Every Object Tells a Story

On Friday 16 June, we held our first-ever popup Wordstock Deconstructed event at The Storytellers. The event was based on an extraordinary exhibition displaying the collection of Oliver Hoare, one of London’s most distinguished dealers. We invited 26ers to come along and write a poem in response to one of the intriguing, idiosyncratic objects in the collection. Mathew Aldridge reports.

The event began with Oliver treating the group to an introductory talk, before kindly granting us a private viewing of his collection.

Oliver is a fascinating man. He’s absolutely filled to the brim with knowledge, and it’s clear that putting together the exhibition has been a labour of love. You can see it in the smaller details, like the fact that the history of each of the 450 items has been meticulously recorded in the exhibition catalogue.

It’s the largest amount of information I have ever seen for a single exhibition, and you really get the sense that this wasn’t done for money. It was an exhibition born out of passion. The items are curated around a single principle: Every object tells a story. But, if an object you own ever ceases to tell you a story, you should let it fall into the hands of someone else.

After Oliver had delivered his rather relaxing introductory talk, it was time to get down to business.

The rules were simple:

1) Pick an object that speaks to you.

2) Uncover the history of your chosen object.

3) Once you’ve discovered its story, write a 62-word sestude in response to your object.

When people think about the act of writing poetry, they might conjure up an image of a Wordsworthian-type figure in period dress, leisurely strolling through fields in search of inspiration.

This was not that.

It was a timed event and the pressure was on. We had just two hours to select our item, learn about it and write our response.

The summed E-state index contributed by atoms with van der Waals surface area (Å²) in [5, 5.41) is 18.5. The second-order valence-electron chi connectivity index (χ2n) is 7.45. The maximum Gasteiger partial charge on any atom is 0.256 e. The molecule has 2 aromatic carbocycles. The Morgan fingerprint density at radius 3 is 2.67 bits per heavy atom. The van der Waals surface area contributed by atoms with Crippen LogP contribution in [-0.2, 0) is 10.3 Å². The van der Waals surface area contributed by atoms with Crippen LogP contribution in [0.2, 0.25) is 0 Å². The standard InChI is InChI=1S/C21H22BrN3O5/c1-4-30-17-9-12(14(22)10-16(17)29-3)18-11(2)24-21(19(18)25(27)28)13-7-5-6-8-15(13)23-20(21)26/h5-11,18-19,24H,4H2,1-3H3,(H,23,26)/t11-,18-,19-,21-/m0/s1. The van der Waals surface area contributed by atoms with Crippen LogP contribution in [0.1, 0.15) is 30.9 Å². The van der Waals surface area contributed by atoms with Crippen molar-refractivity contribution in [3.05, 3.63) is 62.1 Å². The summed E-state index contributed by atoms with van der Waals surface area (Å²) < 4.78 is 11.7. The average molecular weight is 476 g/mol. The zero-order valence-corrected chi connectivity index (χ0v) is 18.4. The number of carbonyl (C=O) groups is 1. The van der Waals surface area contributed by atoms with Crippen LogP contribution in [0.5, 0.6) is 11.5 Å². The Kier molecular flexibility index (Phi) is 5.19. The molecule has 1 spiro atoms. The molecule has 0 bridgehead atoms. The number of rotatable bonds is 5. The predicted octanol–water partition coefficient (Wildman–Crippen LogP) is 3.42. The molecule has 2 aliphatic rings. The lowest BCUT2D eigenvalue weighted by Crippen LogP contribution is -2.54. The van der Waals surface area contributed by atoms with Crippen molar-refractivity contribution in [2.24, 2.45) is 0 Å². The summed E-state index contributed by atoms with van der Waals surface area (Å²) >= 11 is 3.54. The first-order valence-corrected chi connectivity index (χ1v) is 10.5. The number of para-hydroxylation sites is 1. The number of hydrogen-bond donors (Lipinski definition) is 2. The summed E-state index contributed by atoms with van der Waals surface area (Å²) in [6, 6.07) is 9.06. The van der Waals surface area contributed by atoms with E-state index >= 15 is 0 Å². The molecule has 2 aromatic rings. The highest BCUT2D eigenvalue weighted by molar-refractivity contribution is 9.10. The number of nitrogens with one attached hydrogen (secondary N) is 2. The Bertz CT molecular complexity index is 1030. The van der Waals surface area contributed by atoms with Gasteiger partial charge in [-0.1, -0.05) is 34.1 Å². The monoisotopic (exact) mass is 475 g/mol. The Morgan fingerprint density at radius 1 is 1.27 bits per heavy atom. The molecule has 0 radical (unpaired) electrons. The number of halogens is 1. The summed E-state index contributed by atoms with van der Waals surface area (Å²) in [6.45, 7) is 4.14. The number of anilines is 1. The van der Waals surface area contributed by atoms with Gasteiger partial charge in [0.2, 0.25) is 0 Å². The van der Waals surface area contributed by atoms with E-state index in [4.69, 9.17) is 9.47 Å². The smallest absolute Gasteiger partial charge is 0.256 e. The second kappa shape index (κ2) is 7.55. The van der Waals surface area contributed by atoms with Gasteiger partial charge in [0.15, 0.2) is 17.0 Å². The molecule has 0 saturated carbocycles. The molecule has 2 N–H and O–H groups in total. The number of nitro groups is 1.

Blood pressure might have been high, but we persevered. Our two-hour exercise resulted in 19 brilliant sestudes ready to upload to the website.

All in all, it was an absolute success, and we’d like to say a big thank you to The Storytellers, Oliver Hoare, and all of the participants for making it such a special day.

I will leave you with one of the sestudes, which is particularly relevant in light of recent events in Kensington.

KENSINGTON MORI BY JOHN SIMMONS

South
Oliver talks of the river.
These objects the pebbles
from a shifting tide.
Treasures polished
illuminated
displayed.
The expanse of time.
North
People talk of lost ones.
Their objects the panels
from a blazing tower.
Belongings burnt
grimed
destroyed.
The expense of life.
How should we reckon value?
How should we weigh the value
of life stories lost
north and south?

 

I interviewed John afterwards, and asked him why he picked his object:

“Last week was dominated by the fire in Grenfell Tower. When I arrived at South Kensington station on Friday morning it was in my thoughts. I was agitated by arriving in South Kensington to look at and write about objects that are historical and beyond conventional judgements of price and value – and the contrast with North Kensington just up the road.

Objects there destroyed – of very little value except to the residents whose lives were so little valued by authority; objects collected, objects destroyed, rich and poor, side by side.

I felt I had to write about this contrast so I looked for an object that would allow me to explore it in 62 words.

The little skull, a memento mori, fitted the thinking.”

If you would like to make a donation to the people affected by the tragedy at Grenfell Tower, you can do so here.  

 

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